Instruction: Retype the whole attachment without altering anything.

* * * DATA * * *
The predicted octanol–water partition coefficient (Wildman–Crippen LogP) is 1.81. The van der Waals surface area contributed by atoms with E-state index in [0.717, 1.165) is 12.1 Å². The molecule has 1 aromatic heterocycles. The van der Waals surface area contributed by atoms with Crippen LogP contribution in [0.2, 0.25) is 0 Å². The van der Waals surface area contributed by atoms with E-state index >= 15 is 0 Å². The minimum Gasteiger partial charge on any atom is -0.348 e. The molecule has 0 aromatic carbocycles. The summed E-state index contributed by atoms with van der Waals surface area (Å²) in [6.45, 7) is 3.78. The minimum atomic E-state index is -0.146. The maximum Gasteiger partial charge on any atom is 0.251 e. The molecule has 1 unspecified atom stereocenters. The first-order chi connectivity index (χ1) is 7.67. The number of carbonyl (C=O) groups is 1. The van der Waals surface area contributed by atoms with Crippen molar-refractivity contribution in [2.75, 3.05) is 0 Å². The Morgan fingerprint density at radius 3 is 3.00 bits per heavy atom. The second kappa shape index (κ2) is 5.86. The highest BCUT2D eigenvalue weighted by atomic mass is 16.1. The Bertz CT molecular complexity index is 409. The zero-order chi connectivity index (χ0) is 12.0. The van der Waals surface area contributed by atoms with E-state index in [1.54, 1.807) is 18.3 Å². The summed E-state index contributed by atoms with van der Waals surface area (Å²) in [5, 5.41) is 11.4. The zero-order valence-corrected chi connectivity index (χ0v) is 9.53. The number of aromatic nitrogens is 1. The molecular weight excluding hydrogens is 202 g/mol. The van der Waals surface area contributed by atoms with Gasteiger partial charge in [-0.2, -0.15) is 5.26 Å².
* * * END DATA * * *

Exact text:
The predicted octanol–water partition coefficient (Wildman–Crippen LogP) is 1.81. The van der Waals surface area contributed by atoms with E-state index in [0.717, 1.165) is 12.1 Å². The molecule has 1 aromatic heterocycles. The van der Waals surface area contributed by atoms with Crippen LogP contribution in [0.2, 0.25) is 0 Å². The van der Waals surface area contributed by atoms with E-state index >= 15 is 0 Å². The minimum Gasteiger partial charge on any atom is -0.348 e. The molecule has 0 aromatic carbocycles. The summed E-state index contributed by atoms with van der Waals surface area (Å²) in [6.45, 7) is 3.78. The minimum atomic E-state index is -0.146. The maximum Gasteiger partial charge on any atom is 0.251 e. The molecule has 1 unspecified atom stereocenters. The first-order chi connectivity index (χ1) is 7.67. The number of carbonyl (C=O) groups is 1. The van der Waals surface area contributed by atoms with Crippen molar-refractivity contribution in [2.75, 3.05) is 0 Å². The Morgan fingerprint density at radius 3 is 3.00 bits per heavy atom. The second kappa shape index (κ2) is 5.86. The highest BCUT2D eigenvalue weighted by atomic mass is 16.1. The Bertz CT molecular complexity index is 409. The zero-order chi connectivity index (χ0) is 12.0. The van der Waals surface area contributed by atoms with E-state index in [1.54, 1.807) is 18.3 Å². The summed E-state index contributed by atoms with van der Waals surface area (Å²) in [5, 5.41) is 11.4. The zero-order valence-corrected chi connectivity index (χ0v) is 9.53. The number of aromatic nitrogens is 1. The molecular weight excluding hydrogens is 202 g/mol. The van der Waals surface area contributed by atoms with Gasteiger partial charge in [-0.2, -0.15) is 5.26 Å².